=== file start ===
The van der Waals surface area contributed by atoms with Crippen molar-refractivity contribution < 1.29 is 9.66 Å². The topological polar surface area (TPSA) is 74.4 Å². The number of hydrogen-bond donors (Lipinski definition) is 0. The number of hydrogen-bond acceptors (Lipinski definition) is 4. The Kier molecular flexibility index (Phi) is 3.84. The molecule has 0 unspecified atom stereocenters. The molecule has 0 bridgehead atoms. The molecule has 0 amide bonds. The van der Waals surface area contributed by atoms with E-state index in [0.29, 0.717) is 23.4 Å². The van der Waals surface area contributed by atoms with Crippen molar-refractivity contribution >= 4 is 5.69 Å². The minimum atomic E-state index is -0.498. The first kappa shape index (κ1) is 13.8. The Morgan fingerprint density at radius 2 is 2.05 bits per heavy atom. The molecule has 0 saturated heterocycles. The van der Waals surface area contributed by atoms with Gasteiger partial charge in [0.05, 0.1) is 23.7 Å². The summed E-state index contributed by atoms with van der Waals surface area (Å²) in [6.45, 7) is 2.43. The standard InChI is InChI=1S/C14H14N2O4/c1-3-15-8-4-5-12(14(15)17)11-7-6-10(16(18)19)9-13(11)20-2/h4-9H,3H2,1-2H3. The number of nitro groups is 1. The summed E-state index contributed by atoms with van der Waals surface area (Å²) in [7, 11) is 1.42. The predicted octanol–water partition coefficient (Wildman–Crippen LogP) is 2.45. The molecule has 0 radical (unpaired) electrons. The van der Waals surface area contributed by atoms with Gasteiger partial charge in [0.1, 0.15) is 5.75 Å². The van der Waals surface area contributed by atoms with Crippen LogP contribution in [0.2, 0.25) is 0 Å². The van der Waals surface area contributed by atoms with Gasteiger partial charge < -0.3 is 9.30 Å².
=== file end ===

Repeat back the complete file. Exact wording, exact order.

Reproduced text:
The van der Waals surface area contributed by atoms with Crippen molar-refractivity contribution < 1.29 is 9.66 Å². The topological polar surface area (TPSA) is 74.4 Å². The number of hydrogen-bond donors (Lipinski definition) is 0. The number of hydrogen-bond acceptors (Lipinski definition) is 4. The Kier molecular flexibility index (Phi) is 3.84. The molecule has 0 unspecified atom stereocenters. The molecule has 0 bridgehead atoms. The molecule has 0 amide bonds. The van der Waals surface area contributed by atoms with E-state index in [0.29, 0.717) is 23.4 Å². The van der Waals surface area contributed by atoms with Crippen molar-refractivity contribution >= 4 is 5.69 Å². The minimum atomic E-state index is -0.498. The first kappa shape index (κ1) is 13.8. The Morgan fingerprint density at radius 2 is 2.05 bits per heavy atom. The molecule has 0 saturated heterocycles. The van der Waals surface area contributed by atoms with Gasteiger partial charge in [0.05, 0.1) is 23.7 Å². The summed E-state index contributed by atoms with van der Waals surface area (Å²) in [6.45, 7) is 2.43. The standard InChI is InChI=1S/C14H14N2O4/c1-3-15-8-4-5-12(14(15)17)11-7-6-10(16(18)19)9-13(11)20-2/h4-9H,3H2,1-2H3. The number of nitro groups is 1. The summed E-state index contributed by atoms with van der Waals surface area (Å²) in [7, 11) is 1.42. The predicted octanol–water partition coefficient (Wildman–Crippen LogP) is 2.45. The molecule has 0 radical (unpaired) electrons. The van der Waals surface area contributed by atoms with Gasteiger partial charge in [0.1, 0.15) is 5.75 Å². The van der Waals surface area contributed by atoms with Crippen LogP contribution in [0.2, 0.25) is 0 Å². The van der Waals surface area contributed by atoms with Gasteiger partial charge < -0.3 is 9.30 Å².